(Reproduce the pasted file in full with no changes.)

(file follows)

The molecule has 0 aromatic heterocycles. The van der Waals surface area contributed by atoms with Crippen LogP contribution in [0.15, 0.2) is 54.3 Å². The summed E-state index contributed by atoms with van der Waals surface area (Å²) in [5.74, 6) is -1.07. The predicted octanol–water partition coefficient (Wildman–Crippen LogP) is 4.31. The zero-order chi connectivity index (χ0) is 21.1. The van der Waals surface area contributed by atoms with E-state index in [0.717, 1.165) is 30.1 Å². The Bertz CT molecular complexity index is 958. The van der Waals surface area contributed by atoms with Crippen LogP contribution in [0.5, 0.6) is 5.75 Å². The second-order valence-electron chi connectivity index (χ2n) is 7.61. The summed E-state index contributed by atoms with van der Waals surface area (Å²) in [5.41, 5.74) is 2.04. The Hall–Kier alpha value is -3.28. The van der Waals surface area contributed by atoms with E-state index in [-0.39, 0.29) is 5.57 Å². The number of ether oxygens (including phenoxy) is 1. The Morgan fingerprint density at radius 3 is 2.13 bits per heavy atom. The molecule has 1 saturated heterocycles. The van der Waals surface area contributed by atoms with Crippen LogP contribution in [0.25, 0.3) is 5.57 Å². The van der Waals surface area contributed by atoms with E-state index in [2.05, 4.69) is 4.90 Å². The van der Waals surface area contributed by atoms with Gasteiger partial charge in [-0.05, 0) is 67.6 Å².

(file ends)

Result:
The molecule has 0 aromatic heterocycles. The van der Waals surface area contributed by atoms with Crippen LogP contribution in [0.15, 0.2) is 54.3 Å². The summed E-state index contributed by atoms with van der Waals surface area (Å²) in [5.74, 6) is -1.07. The predicted octanol–water partition coefficient (Wildman–Crippen LogP) is 4.31. The zero-order chi connectivity index (χ0) is 21.1. The van der Waals surface area contributed by atoms with E-state index in [0.717, 1.165) is 30.1 Å². The Bertz CT molecular complexity index is 958. The van der Waals surface area contributed by atoms with Crippen LogP contribution in [0.5, 0.6) is 5.75 Å². The second-order valence-electron chi connectivity index (χ2n) is 7.61. The summed E-state index contributed by atoms with van der Waals surface area (Å²) in [5.41, 5.74) is 2.04. The Hall–Kier alpha value is -3.28. The van der Waals surface area contributed by atoms with E-state index in [-0.39, 0.29) is 5.57 Å². The number of ether oxygens (including phenoxy) is 1. The Morgan fingerprint density at radius 3 is 2.13 bits per heavy atom. The molecule has 1 saturated heterocycles. The van der Waals surface area contributed by atoms with Crippen LogP contribution in [0.25, 0.3) is 5.57 Å². The van der Waals surface area contributed by atoms with E-state index in [2.05, 4.69) is 4.90 Å². The van der Waals surface area contributed by atoms with Gasteiger partial charge in [-0.05, 0) is 67.6 Å².